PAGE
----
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Despite Dislocated Ankle, Strug Wins Gold for Women Gymnastics

By Jennifer Frey
The Washington Post
ATLANTA

The remarkable courage of 18-year-old Kerri Strug and the marvelous hodgepodge of personality and experience of the U.S. women's gymnastics team Tuesday night proved the perfect combination to make Olympic history. Strug, her ankle dislocated, nailed a perfect vault to propel the Americans to the gold medal in women's team competition and out of the long shadow cast by the former Soviet Union and its satellites.

Strug was at the center of that history, the final U.S. competitor on the final of the four apparatus, performing under what appeared to be the most dramatic of circumstances. After dislocating her left ankle on the first of her two vaults, a vault in which she fell, Strug summoned the strength to take her final turn anyway, and nailed her landing, despite using only her good leg to remain upright.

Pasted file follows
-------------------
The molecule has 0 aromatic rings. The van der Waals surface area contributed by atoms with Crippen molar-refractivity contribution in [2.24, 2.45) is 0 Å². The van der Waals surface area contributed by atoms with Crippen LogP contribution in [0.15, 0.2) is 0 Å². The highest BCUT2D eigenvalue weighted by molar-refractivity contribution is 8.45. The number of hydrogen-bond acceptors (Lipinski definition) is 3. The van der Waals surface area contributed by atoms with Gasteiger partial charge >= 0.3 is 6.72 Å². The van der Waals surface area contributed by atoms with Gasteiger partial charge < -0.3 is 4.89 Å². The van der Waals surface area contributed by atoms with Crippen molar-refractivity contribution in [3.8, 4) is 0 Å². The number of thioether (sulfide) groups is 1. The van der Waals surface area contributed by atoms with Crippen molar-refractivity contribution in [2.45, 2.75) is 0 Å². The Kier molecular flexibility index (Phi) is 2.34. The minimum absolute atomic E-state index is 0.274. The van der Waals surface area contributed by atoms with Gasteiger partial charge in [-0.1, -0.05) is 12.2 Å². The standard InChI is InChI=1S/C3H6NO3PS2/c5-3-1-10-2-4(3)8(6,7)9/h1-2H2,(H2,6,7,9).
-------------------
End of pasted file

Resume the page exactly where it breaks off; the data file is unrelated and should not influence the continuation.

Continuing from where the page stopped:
In doing so, she surprised nearly everyone, including her effusive coach, Bela Karolyi.

"I never thought Kerry would be able to do it," he said. "She was just a little girl. She was never the toughest, roughest girl. She would be the last girl I would think would go through the pain and sorrow."

Karolyi recounted his conversation with his charge before the vault: "She said, I can't feel my leg.' I said, Shake it, move it.' I said, We need another vault. Can you do it?' She said, Yes, I will, I will, I will.' "

For those without calculators - and the crowd, as well as the members of the American team were among them - that vault seemed necessary to the U.S. success. The previous American competitor, 14-year-old Dominique Moceanu, had fallen on both of her vaults, recording a low score of 9.2. Believing they would need to drop Moceanu's score - the lowest of the six competitors' scores is dropped on each apparatus - the Americans were desperate for Strug to do well.

In reality, the U.S. team did not need Strug's vault to claim the gold medal - the margin of victory over second-place Russia, 389.225 to 388.404, ended up being so large that Moceanu's score would have been enough. But with two Russians still to perform on the floor exercise and the scoring system so convoluted, the moment carried tremendous drama.